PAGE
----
Thursday, April 9, 2009

Mars to keep its secrets for a bit longer

A lot of Earth-built robots are hard at work on and orbiting the Red Planet. They've revealed a lot. The next generation of robot explorers, however, is apparently seriously delayed -- and it's an international problem.

The article that triggered this post deals mostly with a delay in a Russian-orchestrated mission to Phobos, but the last paragraph reminds us of other multi-year delays, in a next-gen NASA rover and of a European Space Agency probe.

Given the current economic climate, it's easy to imagine delayed missions getting delayed even further, or canceled altogether.

Space scientists are among the few constituencies somehow unworthy of new funding while governments dispense trillions. Perhaps anything from which we might actually learn is ineligible.


Catreona said...

People are funny about Space Science. In my experience, it is not unusual for otherwise intelligent, curious and generally broadminded folks to consider Space Science as a waste of time and resources.

I'll probably never forget speaking, the day after the Columbia disaster, to a person whose intelligence, up till then, I had held in very high regard. I said, more or less, wasn't it terrible about the Space Shuttle; and she said, X thousand children died yesterday of starvation, and turned her back. I was so stunned as to be utterly speechless. And, that doesn't happen to me very often.

What I didn't understand, and never will understand in all likelihood, is why people make the connection this woman clearly made, a spurious(xp?) connection that any funding for NASA, say, is necessarily funding taken away from their pet project, international food aid, say. Also, of course, I couldn't grock such total callusness in the face of the death of heros. I'm old enough to regard *all* astronauts (and cosmonauts) as heros simply by virtue of their being astronauts. And, for this woman not to care sickened me. But, that's a seperate point.

Why don't people understand that funding or not funding one thing does not necessarily have any bearing whatsoever on whether another thing gets funded. If we shut down NASA tomorrow, God forbid! the pittence they get would not automatically get redistributed to feeding the hungry and sheltering the homeless and making sure that our children have sound, safe school buildings and competent teachers. And yet, a lot of otherwise savvy people seem to think that's how it works. We shouldn't support Science, especially Space Science, because it wastes money that is needed elsewhere.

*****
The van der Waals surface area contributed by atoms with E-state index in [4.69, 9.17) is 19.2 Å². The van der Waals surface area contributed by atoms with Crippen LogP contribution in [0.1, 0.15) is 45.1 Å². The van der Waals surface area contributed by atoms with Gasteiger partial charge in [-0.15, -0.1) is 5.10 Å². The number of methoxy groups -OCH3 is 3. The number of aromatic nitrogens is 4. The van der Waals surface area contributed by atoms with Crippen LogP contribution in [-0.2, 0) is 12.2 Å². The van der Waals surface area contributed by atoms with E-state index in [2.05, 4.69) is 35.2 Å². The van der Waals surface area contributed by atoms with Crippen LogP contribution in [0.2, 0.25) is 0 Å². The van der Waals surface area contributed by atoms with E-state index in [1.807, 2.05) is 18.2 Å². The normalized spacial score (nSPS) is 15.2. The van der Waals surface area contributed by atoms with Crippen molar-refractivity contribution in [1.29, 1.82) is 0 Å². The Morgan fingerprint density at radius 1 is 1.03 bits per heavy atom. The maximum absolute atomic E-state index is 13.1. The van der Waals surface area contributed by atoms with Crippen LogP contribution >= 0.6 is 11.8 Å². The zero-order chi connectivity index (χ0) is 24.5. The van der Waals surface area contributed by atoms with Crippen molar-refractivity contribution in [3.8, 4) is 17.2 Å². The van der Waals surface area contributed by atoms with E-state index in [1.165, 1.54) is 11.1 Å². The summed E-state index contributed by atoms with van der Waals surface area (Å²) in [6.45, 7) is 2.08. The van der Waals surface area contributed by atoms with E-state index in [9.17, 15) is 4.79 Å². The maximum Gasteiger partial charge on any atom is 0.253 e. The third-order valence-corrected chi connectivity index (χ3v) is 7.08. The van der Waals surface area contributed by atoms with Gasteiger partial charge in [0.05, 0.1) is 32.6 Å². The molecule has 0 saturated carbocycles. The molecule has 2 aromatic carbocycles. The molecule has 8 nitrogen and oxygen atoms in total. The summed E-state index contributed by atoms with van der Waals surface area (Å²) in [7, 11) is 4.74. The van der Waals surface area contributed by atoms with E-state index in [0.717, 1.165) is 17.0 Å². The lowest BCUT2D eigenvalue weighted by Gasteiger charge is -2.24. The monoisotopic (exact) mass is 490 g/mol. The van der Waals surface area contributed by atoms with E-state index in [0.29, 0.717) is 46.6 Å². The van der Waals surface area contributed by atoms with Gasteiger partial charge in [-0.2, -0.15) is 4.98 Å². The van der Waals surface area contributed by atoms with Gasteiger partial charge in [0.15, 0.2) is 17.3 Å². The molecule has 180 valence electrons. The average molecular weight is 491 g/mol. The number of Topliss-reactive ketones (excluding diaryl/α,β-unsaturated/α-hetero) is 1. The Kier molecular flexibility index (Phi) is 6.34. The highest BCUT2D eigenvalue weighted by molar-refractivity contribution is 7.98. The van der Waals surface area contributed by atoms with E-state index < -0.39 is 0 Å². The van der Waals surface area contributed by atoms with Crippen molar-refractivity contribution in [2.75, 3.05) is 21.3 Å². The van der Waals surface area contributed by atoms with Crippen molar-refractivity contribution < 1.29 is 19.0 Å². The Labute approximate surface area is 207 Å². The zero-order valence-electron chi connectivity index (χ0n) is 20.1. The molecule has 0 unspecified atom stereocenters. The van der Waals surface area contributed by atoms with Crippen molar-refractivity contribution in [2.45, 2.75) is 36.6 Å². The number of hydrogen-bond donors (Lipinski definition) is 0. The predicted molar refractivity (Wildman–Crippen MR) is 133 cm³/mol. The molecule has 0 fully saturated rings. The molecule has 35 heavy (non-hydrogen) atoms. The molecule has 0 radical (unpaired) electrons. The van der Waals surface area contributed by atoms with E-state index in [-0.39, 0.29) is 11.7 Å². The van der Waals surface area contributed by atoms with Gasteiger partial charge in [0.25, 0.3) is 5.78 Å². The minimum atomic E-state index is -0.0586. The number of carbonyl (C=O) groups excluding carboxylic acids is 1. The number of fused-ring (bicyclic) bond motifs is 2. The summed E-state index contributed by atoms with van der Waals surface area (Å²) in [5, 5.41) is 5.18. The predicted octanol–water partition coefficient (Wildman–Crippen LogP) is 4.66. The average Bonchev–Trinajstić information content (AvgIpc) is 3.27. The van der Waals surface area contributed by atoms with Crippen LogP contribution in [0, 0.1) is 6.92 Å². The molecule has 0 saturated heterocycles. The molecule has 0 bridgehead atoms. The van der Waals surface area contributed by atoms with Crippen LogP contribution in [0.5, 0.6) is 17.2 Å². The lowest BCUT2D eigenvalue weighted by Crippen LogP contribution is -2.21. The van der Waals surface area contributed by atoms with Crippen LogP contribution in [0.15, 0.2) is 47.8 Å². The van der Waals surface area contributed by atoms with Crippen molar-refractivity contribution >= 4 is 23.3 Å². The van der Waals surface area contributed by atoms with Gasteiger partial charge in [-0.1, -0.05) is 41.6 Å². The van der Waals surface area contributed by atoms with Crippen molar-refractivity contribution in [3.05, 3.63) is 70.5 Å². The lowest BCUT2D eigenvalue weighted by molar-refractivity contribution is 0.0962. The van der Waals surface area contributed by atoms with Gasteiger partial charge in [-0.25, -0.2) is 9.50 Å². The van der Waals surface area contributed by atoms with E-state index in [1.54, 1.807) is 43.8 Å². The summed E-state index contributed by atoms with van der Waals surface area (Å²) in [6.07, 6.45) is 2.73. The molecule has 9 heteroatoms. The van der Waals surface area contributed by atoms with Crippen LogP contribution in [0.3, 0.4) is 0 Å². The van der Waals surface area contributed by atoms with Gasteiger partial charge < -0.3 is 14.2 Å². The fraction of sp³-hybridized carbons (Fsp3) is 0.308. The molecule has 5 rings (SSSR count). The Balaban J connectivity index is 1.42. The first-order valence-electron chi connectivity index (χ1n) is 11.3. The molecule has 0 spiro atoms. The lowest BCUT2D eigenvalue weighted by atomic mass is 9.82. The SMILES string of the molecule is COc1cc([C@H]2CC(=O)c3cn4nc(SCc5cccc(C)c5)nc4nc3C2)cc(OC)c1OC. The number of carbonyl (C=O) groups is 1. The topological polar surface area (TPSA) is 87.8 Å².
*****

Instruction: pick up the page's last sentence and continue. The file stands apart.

It makes just about as much sense IMO to say we shouldn't teach literature (My B.A. and M.A. are in English) because it wastes time that could more profitably be spent teaching, I donno, Economics or Entrapreneurial Studies, or whatnot. Why do people think Science is a stupid waste of time and money? Why can't they understand the vital importance of understanding ourselves, our planet and the wider cosmos? I don't notice anyone saying it's a bad idea to do research in order to produce more and better treatments for Errectile Disfunction. :P Nobody gives a sh!t whether old men can get it up, except I suppose old men. If half the time and effort and funding that goes into improving the three, count 'em THREE commercially availible impotency drugs was put instead into NASA, just think what we could achieve!

It might have the added benefit of reducing unwanted pregnancies and thus reducing the number of abortions and/or abandoned, abused children. There's a reason men stop being able to get it up after a certain age.

Not, I suppose, that that has anything to do with the price of tea in China. *ruful grin*

Edward M. Lerner said...

While the government runs trillion dollar deficits, it's hard to see how anyone can get upset about NASA spending twenty billion dollars. Unless, that is, the person is possessed of that curious delusion NASA funds are actually spent in space.

No matter how often I look, Spirit rover has yet to reveal a pile of US dollars. All that money must be spit out the back of the latest Pluto mission as reaction mass :-)

Catreona said...

Yeah, I know it. How bright does a person have to be to realize that NASA projects create jobs, sustain local economies, and foster the creation and improvement of medical devices, consumer products, all sorts of things. And, as you say, it's not as though NASA gets much money. For an agency that's chronicly underfunded, they do marvels.

Imagine if in some future budget the labels for NASA and the Defense Department got reversed? Imagine DOD trying to manage on NASA's chicken feed, and imagine what NASA could do with DOD's budget? The possibilities are dizzying. Actually, that might make a good SF story.